The interesting thing is that I’ve had my thyroid levels checked for eight years now, ever since an endocrinologist spotted a tumor in my pituitary gland. However, not until a comprehensive lab test was done did a doctor suggest treatment for low levels of both T3 and T4 hormones.
According to the American Thyroid Association, more than 12 percent of the American population will develop a thyroid condition. Today an estimated 20 million Americans have some form ofthyroid disease; however, 60 percent are unaware of their condition.
Many of those people will visit their primary care physician or a psychiatrist and report symptoms of depression, anxiety, fatigue, insomnia, and fuzzy thinking. They might receive a diagnosis of major depression, general anxiety, or bipolar disorder, and leave the doctor’s office with prescriptions for antidepressants, mood stabilizers, sedatives, or all three.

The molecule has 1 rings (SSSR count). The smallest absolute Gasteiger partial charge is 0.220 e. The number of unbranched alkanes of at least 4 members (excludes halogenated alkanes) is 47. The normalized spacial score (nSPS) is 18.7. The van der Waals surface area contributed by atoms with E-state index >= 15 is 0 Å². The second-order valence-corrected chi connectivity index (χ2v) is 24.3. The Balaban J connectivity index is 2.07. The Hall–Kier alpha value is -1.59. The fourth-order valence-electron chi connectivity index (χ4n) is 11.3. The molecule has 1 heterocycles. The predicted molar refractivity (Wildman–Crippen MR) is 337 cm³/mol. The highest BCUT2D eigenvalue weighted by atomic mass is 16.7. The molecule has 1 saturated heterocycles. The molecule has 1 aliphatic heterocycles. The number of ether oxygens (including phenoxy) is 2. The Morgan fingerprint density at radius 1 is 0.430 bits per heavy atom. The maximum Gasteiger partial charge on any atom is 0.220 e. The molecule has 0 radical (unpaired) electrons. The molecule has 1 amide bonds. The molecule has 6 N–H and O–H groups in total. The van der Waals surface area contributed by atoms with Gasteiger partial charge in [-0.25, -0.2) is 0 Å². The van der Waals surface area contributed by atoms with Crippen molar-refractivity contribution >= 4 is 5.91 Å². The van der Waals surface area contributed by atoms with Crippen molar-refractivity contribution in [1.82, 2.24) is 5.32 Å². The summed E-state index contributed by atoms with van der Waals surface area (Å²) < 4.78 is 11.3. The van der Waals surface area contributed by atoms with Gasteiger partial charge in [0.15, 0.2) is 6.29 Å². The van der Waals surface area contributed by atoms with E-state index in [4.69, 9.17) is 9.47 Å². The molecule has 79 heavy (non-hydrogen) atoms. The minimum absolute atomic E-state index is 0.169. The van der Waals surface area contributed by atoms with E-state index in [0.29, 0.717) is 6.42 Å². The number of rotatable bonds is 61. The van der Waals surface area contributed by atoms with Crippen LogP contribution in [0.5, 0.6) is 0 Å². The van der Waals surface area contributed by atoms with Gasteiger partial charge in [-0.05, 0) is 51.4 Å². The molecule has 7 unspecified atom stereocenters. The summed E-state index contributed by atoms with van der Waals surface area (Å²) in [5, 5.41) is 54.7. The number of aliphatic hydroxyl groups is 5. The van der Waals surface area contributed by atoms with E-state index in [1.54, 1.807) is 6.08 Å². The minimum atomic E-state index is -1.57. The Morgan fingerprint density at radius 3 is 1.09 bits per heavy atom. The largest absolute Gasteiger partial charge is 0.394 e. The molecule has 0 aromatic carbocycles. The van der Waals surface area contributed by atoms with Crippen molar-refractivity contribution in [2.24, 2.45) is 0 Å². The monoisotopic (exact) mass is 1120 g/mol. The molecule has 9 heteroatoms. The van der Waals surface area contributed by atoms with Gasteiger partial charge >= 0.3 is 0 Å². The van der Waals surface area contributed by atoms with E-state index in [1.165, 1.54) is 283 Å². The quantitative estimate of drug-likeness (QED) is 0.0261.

Dana Trentini, mother of two, was diagnosed with hypothyroidism the year following the birth of her first son in 2006. She was overwhelmed with fatigue. Her pregnancy weight was impossible to lose. Her hair began to fall out. And kidney stones landed her in the emergency room. She was treated by a leading endocrinologist and became pregnant again; however, her thyroid stimulating hormone (TSH) reached levels far above the recommended reference range for pregnancy and she miscarried.
In October of 2012, she launched her blog, “Hypothyroid Mom,” to help educate others about thyroid disease. “The mission of Hypothyroid Mom is clear – to drive awareness,” she writes on her blog. “The Thyroid Federation International estimates there are up to 300 million people, mostly women, with thyroid dysfunction worldwide, yet over half are unaware of their condition.”